By Naomi Tomky
Twelve years ago, following a short but eye-opening stint in prison, Mary Stallworth needed a new career. Floating around Detroit kitchens as a line cook between gambling binges wasn’t going to cut it anymore. But because the restaurant business was all she knew, Stallworth worked to advance past the line. Half Japanese and half African-American, she found a unique niche as the liaison between the sushi bar and the rest of the kitchen at Chen Chow Brasserie in Birmingham, Michigan. She picked up skills, first making rolls for family meals, then training to help put out large orders. Just as she began to feel she had found her calling in the world of rice, fish, and seaweed, the sushi chef left. And the new hire—a big gun out of Japan—refused to have a woman at his sushi bar. “I had fought so hard to get out of the kitchen,” Stallworth recalls, “but he wouldn’t even look at me.”
Kate Koo, chef and owner of the lauded Zilla Sake in Portland, Oregon, also suspected bias when, multiple times, she responded to ads for a sushi chef, only to arrive and be told that serving and hostessing positions were all that were available. Mariah Kmitta, of Seattle’s Mashiko—one of the nation’s few sushi restaurants committed to serving only sustainable seafood—had the wholehearted support of the restaurant’s head sushi chef, Hajime Soto, but tells of customers who took one look at her and walked out the door. “People wanted an Asian male,” she says.
In Japan, discrimination against female sushi chefs is, unfortunately, all but taken for granted. Trevor Corson, author of The Story of Sushi, notes that the most common myth in the country is that women’s hands run too warm, heating the rice and harming the fish—it’s the reason one 2003 Japanese book says outright that “sushi made by women is not as delicious.” (In actual studies, women’s hands have been shown to run cooler than men’s.) At the most famous sushi-ya in the world today, Tokyo’s Sukiyabashi Jiro, the proprietor’s son, Yoshikazu Ono, was once quoted as saying that women don’t work behind the bar because “women menstruate,” and it causes “an imbalance in their taste.”
In the U.S., it’s unlikely that a chef would go on the record and admit to explicit bias like that. But many will not take on women as trainees, which is one of the few ways to learn the art. Like Stallworth, Kmitta, and Koo, few women set out to be sushi chefs, and the very few who do make it have largely fallen into it. Andy Matsuda, who opened the Sushi Chef Institute in Torrance, California, in 2002, points out that sushi discrimination is a problem not only for women: “Mexican- and black Americans have a harder time too,” he says. But “the window is open wider for men” when it comes to employment for his graduates.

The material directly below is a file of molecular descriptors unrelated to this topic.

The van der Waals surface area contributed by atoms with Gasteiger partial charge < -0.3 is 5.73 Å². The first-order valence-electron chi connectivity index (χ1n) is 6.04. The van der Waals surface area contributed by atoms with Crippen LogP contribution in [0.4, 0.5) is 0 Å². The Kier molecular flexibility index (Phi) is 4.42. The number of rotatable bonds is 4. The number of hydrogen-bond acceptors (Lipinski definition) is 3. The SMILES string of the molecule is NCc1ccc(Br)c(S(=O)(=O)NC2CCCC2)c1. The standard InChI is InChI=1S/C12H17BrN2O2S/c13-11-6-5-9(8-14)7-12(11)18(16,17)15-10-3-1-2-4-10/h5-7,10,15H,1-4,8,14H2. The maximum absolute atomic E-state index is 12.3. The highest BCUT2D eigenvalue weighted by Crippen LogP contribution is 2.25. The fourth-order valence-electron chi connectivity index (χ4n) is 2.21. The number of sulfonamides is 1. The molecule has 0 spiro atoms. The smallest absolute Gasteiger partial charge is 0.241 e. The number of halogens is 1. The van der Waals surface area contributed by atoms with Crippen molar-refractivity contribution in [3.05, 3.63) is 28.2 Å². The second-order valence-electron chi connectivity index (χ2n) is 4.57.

The restaurant industry on the whole has had problems with sexist discrimination and harassment, but the sushi bar puts the chef directly in front of the customer—an opening to be judged that doesn’t exist for other chefs. Koo, who is of Korean heritage, and Stallworth, who feels her looks belie her African-American half, each say that appearing Japanese may have made customers more accepting. But they believe their gender has still made things more difficult. “I’ve had to work harder than my male counterparts,” Koo says. Meanwhile, Soto, Kmitta’s boss, once posted “An Open Letter to Bigot Diners” to his restaurant’s blog, praising her work and lashing out at customers: “Should you refuse her fare based on her gender or race, you are an absolute fool.”
Stallworth realized that one way to get more women into making sushi was to train them herself. She started a female-run Detroit sushi pop-up and catering business, Geisha Girls, last year. (The name is intentionally provocative: A geisha would never be a sushi chef, she says, but “they had to be skilled in all things—cooking, singing, and the art of hospitality.”) She has eight women cooks lined up to participate in her mentorship program, and hopes to raise money through GoFundMe to train 25. Koo similarly wants to use her restaurant to train the next generation of women sushi chefs. “I’ve had a lot of luck in my career,” Koo says, “but I also worked really hard.” She wants to make it easier for the next generation to find success “without the criticism, pushback, or flat-out discrimination,” but in the meantime, she sees hope in what she has achieved—and in some of the reactions. “I like that it’s remarkable. It’s something that I celebrate. Some people think it’s cool when they come in and see two women, and we’re turning out great sushi—it’s unusual in a great way.” As for everyone else, Kmitta says, the sushi speaks for itself. “We change minds one customer at a time.”
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